34 Then he called the crowd to him along with his disciples and said: “Whoever wants to be my disciple must deny themselves and take up their cross and follow me. 35 For whoever wants to save their life[a] will lose it, but whoever loses their life for me and for the gospel will save it. 36 What good is it for someone to gain the whole world, yet forfeit their soul? 37 Or what can anyone give in exchange for their soul? Mark 8: 34-37
I’ve noticed a new thing in my life that I’m not too proud of: I’ve started apologizing because I call myself a Christian.
You see, the Christian church, Christian leaders, and other people who call themselves Christian have been in the news a whole lot recently. And it hasn’t been good news. In fact its been really bad news. Christian churches systematically abusing children and young people; and even adults who identify as being LGBTQ+. Christian leaders bilking people out of money or sexually assaulting vulnerable people in the community they are supposed to serve. People who call themselves Christian citing ‘personal freedom’ as the most important way they make their choices about vaccinations or public health orders.
These stories continue to shock me and scare me. And I wonder what happened that I think so vastly differently about what it means to be a follower of Jesus.
And so I end up wincing and apologizing. “Yes, I’m a Christian, but I’m not _________(fill in the blank with your one adjective. My personal favourite is “I’m not a bigot”)”.
When I read about Jesus in our Bible, I read things like “the last shall be first”, or “neither do I condemn you”, and today’s quote “Whoever wants to be my disciple must deny themselves and take up their cross and follow me. For whoever wants to save their life will lose it, but whoever loses their life for me and for the gospel will save it. What good is it for someone to gain the whole world, yet forfeit their soul? Or what can anyone give in exchange for their soul?”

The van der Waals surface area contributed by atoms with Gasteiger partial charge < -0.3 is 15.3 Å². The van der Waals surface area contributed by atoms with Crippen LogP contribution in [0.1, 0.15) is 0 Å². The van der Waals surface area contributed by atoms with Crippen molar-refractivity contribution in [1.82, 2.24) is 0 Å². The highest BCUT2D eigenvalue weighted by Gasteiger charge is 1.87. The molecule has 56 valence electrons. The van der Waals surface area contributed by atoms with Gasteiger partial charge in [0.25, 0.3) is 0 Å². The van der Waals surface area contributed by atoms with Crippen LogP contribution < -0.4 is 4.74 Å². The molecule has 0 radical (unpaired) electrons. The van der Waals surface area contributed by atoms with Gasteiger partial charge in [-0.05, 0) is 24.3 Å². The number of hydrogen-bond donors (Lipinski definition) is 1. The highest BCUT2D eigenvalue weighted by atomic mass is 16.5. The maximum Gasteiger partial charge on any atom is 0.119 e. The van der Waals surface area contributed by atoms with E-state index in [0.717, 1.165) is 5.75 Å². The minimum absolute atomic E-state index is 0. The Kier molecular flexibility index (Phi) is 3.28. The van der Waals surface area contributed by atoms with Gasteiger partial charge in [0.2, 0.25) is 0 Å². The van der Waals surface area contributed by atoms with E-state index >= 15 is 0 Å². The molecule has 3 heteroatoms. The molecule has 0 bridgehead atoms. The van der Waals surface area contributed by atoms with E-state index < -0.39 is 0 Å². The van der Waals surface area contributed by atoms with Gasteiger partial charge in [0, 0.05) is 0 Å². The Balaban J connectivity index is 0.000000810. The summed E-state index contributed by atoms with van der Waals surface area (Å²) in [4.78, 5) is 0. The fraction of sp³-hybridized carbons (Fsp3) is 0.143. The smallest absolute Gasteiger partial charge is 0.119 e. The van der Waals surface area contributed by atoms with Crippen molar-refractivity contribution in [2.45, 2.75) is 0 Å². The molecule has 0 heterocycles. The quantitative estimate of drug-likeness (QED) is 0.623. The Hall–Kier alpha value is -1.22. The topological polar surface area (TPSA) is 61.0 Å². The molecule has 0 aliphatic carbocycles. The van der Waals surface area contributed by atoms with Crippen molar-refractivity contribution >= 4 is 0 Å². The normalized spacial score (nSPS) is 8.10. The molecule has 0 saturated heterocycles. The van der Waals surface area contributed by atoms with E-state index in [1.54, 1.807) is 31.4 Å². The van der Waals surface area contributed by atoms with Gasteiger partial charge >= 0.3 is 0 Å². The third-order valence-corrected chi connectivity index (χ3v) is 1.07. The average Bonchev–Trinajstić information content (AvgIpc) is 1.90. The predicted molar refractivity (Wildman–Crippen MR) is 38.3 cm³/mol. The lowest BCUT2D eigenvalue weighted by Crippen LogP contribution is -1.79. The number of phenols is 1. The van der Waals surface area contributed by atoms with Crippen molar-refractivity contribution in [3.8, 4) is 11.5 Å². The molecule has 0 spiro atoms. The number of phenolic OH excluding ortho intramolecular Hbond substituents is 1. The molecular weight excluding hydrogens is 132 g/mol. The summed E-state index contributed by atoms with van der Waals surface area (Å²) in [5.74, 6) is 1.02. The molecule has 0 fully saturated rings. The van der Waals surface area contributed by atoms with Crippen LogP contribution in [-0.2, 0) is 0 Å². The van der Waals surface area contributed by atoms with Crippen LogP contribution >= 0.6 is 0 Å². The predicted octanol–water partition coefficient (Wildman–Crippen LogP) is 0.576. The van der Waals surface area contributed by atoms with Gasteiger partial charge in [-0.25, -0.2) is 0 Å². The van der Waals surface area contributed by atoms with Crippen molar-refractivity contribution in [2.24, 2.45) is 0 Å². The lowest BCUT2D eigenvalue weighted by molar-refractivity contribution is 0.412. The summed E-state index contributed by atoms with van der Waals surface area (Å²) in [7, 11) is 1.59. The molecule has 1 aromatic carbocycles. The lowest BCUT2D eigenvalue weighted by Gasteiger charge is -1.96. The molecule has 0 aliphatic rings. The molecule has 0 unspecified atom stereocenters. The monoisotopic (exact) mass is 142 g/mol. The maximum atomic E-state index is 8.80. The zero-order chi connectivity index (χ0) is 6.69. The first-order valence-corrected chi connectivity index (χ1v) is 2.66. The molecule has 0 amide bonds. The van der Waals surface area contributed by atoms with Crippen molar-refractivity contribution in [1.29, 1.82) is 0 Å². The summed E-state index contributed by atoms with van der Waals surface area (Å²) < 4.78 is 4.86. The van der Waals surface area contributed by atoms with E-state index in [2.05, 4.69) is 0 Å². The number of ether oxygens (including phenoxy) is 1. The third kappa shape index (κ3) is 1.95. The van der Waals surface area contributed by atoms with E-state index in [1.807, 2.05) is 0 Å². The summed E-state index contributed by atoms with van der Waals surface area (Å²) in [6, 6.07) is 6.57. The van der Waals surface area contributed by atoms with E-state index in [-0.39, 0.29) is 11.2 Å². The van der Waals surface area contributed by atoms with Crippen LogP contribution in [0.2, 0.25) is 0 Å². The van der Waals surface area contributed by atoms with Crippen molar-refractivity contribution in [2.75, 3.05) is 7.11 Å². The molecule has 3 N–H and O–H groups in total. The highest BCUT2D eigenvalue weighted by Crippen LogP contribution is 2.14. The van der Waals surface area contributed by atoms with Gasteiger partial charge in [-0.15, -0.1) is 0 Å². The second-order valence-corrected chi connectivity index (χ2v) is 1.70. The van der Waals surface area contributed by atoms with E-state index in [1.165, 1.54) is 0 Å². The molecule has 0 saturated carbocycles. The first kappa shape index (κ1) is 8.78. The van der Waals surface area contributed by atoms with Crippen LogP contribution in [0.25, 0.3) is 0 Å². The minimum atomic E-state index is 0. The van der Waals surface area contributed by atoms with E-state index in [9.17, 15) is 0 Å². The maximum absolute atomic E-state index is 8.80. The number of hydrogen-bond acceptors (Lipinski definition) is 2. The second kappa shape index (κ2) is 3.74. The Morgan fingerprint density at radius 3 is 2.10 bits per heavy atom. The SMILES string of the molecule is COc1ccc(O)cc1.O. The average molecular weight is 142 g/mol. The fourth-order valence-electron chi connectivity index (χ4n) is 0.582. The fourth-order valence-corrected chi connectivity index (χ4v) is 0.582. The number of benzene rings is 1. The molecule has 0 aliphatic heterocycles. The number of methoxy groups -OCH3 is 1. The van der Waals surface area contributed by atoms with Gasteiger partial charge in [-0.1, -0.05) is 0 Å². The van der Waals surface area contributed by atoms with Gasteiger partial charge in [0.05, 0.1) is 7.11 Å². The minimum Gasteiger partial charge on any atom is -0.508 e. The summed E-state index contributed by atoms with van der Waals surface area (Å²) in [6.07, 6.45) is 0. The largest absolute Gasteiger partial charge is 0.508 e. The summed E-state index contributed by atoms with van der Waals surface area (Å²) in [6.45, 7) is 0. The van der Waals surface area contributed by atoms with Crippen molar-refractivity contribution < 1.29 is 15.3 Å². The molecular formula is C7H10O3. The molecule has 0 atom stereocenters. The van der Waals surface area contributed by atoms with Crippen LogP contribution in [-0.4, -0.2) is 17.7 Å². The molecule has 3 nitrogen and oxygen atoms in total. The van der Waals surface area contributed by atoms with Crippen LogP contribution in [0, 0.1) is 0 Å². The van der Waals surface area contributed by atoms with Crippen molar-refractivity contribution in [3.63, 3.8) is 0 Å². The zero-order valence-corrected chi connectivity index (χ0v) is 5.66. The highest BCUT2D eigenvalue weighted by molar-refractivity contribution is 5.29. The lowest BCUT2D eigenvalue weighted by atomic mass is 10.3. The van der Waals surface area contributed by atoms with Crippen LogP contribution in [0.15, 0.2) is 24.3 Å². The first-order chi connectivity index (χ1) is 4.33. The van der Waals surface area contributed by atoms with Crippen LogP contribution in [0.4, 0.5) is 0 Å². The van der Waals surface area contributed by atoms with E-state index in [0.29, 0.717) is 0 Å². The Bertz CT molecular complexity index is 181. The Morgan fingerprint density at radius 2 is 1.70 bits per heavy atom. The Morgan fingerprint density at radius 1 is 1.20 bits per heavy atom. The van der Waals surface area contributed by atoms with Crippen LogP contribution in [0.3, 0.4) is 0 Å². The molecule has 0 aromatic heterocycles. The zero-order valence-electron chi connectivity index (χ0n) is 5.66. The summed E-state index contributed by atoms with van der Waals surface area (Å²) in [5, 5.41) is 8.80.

You see, the Jesus that has called my heart and soul into God’s service in this world also tells me that worshiping personal freedom over the well-being of the community is idolatry, and that being a Christian means, well, in a nutshell, that its not about me. In fact, its never about me. Its about the great big beautiful ‘us’ ; the world that Jesus tells us God loves in John 3:16. The world that is not condemned or judged for anything. The world is Loved.
And we are called to be this Love now.
This is a hard choice. Its particularly hard in the rhetoric of our world right now where personal freedom and the individual gain is seen as the most important value that we can have. It’s a hard choice because we are continually bombarded by messages that value is tied to our finances, or our ability to make privileged choices.
Our scriptures call this idolatry. Idolatry of the self. And from what I can tell, Christians call idolatry sinful.
And that’s where we lose our souls, isn’t it.
So, my dear Bethel friends, what can I say, but “Stay the Course”. I’m thinking its time our Christian voices get heard more than the other ones that make us all wince and apologize. Our Christian voices; because I know that all of you are all about loving and serving others, and loving and serving God in this way.
Blessings today, and Remember you are Loved.